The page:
The first time I decorated a birthday cake I was so proud of it; In my beginners eyes I’d done an amazing job. I couldn’t quite believe just how well I’d done. Now when I see that cake, I cringe.
It wasn’t terrible. Honestly, it could have been so much worse. I’d done some research and it tasted fine, but it was absolutely riddled with mistakes.
I’d dived in head first and decided to make a two tiered cake.
I didn’t dowel it.
I repeat; I ADDED NO SUPPORT TO THIS CAKE. Nada. Nothing. Zilch. I’m not even sure there was a board beneath the top cake, argh! Luckily it didn’t cave in on itself, but that may be down to my next mistake.
The cakes lacked depth. I used a bog standard cake tin that was maybe an inch tall. I thought this was how it was done and that there would be plenty of height. Even when the cake was done I didn’t see a problem with how tall it was. You can see that the side of the bottom tier is entirely covered by the width of a ribbon. The height of those two tiers put together is probably the height of an average single tier of any cake I make now. Oh dear.
The next thing I did wrong with this cake was the decoration. This was in the days way before I’d discovered Tylo Powder (which will have a blog post all of it’s own soon!) so the decorations were much chunkier than I’d like now, and dangerously easier to break. They were also just dotted about willy nilly; they’d have looked much better in a posy pick. You can’t really tell in the picture, but they were also covered in icing sugar that I’d used to make sure they didn’t stick to my work surface (BIG NO NO). It completely dried the fondant out.
My biggest mistake though, was the recipe. It was your basic Victoria Sponge mix. It baked fine, it tasted fine, but a Victoria Sponge just isn’t durable enough for this type of cake decorating. I mean, it is possible to decorate it with fondant and things, but it’s so light and fluffy that it’s so much more likely to end in disaster. It’s not great at taking the weight of the fondant, it’s much more likely to fall apart, it’s terrible for getting a nice smooth finish and it’s absolutely atrocious for carving!
But here was a problem; In my experience, when I asked people what type of cake they wanted, they would almost always answer with “a Victoria Sponge” (the second most popular answer was “just a birthday cake”). And of course, I soon discovered, a Victoria Sponge just didn’t cut it.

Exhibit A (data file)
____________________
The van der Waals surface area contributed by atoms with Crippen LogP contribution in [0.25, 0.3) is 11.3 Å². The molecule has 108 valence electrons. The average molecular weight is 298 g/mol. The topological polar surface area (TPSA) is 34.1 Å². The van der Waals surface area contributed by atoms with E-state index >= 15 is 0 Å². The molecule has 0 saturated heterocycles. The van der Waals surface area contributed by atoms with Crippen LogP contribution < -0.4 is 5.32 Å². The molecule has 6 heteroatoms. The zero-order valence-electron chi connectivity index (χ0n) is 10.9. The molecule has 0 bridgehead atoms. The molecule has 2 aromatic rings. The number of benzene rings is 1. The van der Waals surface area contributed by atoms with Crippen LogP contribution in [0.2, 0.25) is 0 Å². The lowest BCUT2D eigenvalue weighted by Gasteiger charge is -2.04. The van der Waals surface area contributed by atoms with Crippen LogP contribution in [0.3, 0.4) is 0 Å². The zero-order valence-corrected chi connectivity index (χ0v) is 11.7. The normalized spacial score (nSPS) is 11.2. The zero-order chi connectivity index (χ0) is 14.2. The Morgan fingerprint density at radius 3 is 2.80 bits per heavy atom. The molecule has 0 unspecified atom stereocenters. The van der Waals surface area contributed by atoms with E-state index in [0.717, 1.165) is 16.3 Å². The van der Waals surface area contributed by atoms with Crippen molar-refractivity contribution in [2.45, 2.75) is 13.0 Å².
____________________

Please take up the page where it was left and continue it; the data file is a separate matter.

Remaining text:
So I set to devising my own recipe; it had to taste like a Victoria Sponge, but it had to be firmer. After a lot of trial and error, I finally made my perfect birthday cake. I have made a lot of them since then, and they’ve always gone down a treat- so simple too! It’s basically a Victoria Sponge with plain flour added to the mix and this creates a nice amount of density. It bakes well, carves well, freezes well and tastes great. It’s also really versatile so you can flavour it however you like- in the recipe below I use vanilla, but that can be switched up any way you want. For chocolate cake I just replace some plain flour with cocoa.
Annoyingly the only photo I have of this cake before decoration is this one:
Anyway, here is the recipe! This is the amount for 2 x 8inch round cake tins.
Natalie's Birthday Cake Recipe
- 300g Self Raising Flour
- 150g Plain Flour
- 300g Caster Sugar
- 300g Butter
- 5 Medium Eggs
- Tsp Vanilla Extract
- Pre-heat the oven to Gas mark 3/160°C/325°F. Grease cake tins and line with baking parchment.
- Add the butter and sugar to a large bowl and cream it until it becomes lighter in colour, and smoother and fluffier in texture.
- Sift the flours together in a separate bowl and set aside.
- Add the eggs one at a time to the creamed butter and sugar mix, with a spoonful of flour to help prevent curdling. Slowly mix until all the eggs are incorporated, then add the vanilla extract and mix for a few more seconds.
- Add the remaining flour and mix it by hand with a spatula or large spoon until it all comes together; don’t overmix.
- Divide the mixture between the two tins and pop them into the oven. Check on them after an hour; if they are golden in colour and spring back when pressed on they should be ready. Double check by inserting a knife or skewer into the center, if it comes out clean the cake is done. If they’re not yet baked, check on them every 10-15 minutes.
- Take out of the oven and leave to cool for 15-20 minutes before transferring to a cooling rack.
- Once cooled completely wrap it up or store it in an airtight container. Leave it for 12 hours before cutting into it.
(here’s the finished product of the above cake just because!)
- Allow all of the ingredients to reach room temperature; this is very important. If you need your butter to warm up in a hurry, you can pop it in the microwave on a VERY LOW setting for 10 seconds at a time or (and this one sounds crazy but trust me on it) put your butter in a bowl and cover it with some warm (not hot!) water. Give it a few minutes then drain it off, your butter should be ready. Remember, you want your butter to be softened, not melted.
- Sit your eggs in some hot (not boiling) water for about 5 minutes before you use them.
- Add a bowl of boiling water to the bottom of your oven. I don’t know the science, but I think it keeps the oven nice and moist. Works for me!
- When you add the cake mix to your tins, make a hole in the middle; you literally want to see the bottom of the tin. This helps make the cake raise flatter and there’s much less waste when you cut off the dome.
- Give your cake-mix-filled cake tins a good few taps on the counter before popping them into the oven- this helps release any big air bubbles that might be trapped in the mix.
And that’s it I think! If you do try this recipe please let me know what you think of it, I’d love to see some cakey creations!
Happy baking :)